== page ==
Anyway my main argument was your article is one sided & badly researched. But I suppose it will be fried egg`s or windmills or something else that you will be an expert on .

  30.  

    There’s no reason to argue with anything you posted since most of it has nothing at all to do with the Sweepstakes scam. You were just trying to change the subject.

    Joe McGrath was a thief and a swindler who made a fortune from a giant fraud.

    Everything else is irrelevant.

  31.  

    Ok , you answered my question, you know nothing really about the sweep, the glass company and the effect it had on normal peoples lives & providing jobs.If it was a swindle ? it put a lot of cash into Ireland, have you ever spoken to a working class person who lived in the 1930`s in Ireland ? I guess not.

    Irrelevant, that sums up the whole page .

  32.  

    When I write something about the Glass Bottle Company, you’ll be the first to know.

    This post is about the Sweepstakes.

  33.  

    You mentioned the Glass Bottle Company in the article ! when you write a decent balanced article please let me know ! : )

    Anyway have a nice life & all that !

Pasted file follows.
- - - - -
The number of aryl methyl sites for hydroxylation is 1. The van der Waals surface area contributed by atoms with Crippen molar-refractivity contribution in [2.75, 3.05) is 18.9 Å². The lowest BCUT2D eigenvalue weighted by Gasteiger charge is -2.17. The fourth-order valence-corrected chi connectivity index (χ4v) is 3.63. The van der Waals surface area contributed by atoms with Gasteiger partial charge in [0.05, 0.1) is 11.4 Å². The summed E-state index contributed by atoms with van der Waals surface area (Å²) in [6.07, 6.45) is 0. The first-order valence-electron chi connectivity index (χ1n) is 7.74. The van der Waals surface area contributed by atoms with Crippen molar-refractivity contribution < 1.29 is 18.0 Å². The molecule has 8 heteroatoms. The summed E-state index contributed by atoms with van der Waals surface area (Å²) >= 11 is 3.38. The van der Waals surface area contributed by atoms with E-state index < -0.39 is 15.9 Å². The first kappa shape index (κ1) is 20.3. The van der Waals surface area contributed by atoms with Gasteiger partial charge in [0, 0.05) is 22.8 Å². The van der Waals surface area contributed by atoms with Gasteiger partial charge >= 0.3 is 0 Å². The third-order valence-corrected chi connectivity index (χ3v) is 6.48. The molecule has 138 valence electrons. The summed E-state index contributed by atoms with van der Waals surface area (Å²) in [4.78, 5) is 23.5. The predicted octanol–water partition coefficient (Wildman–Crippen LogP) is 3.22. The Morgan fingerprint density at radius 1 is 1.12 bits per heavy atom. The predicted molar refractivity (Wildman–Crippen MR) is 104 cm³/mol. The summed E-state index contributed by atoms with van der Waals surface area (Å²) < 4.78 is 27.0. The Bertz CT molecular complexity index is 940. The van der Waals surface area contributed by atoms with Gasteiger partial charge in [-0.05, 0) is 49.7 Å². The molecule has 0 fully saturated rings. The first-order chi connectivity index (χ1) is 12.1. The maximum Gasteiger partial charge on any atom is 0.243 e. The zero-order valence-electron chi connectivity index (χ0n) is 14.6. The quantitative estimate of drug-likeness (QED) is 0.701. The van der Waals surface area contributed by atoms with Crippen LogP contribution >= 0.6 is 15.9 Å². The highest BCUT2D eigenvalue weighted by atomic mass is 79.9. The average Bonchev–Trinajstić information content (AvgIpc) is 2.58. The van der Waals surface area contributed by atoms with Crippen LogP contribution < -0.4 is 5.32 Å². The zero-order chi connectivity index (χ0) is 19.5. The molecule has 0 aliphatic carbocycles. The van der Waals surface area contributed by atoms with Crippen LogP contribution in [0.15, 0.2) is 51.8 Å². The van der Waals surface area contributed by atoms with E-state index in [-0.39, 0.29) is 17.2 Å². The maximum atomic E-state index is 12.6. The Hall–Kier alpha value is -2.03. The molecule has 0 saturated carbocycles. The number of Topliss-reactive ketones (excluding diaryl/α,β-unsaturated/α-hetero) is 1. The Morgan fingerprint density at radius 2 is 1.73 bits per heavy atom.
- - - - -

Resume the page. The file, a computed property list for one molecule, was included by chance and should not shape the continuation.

34.  

    I agree with gary d You are just using this blog to rant and hate monger agenst the mc grath family and It is unfair to use words like thief and swindler you obviously have some deep seeded history with your family and the mcgraths but warping the truth isnt a proper way to retell the history of an institution which may have been flawed did help the hospital system in Ireland. Joe mc grath may have been an opertunist but the good that was done outwieghs the ill. for you to rant as such is low and you have sparse evidence as very little until now has been written apart from two books which indeed well written can be fanciful in places. i am not writing to spark an argument i am writing as an informed individual who knew individuals in the sweep.

  35.  

    Joe McGrath was a thief and a swindler. Most of the Sweeps money went into his back pocket, and if you’re comfortable with that I pity you.

  36.  

    This is a load of RUBBISH and Gary D and Ronan J are right when they say that you have no basis or proof regarding what you are writing and I would STRONGLY suggest that you remove this slanderous rant from public viewing.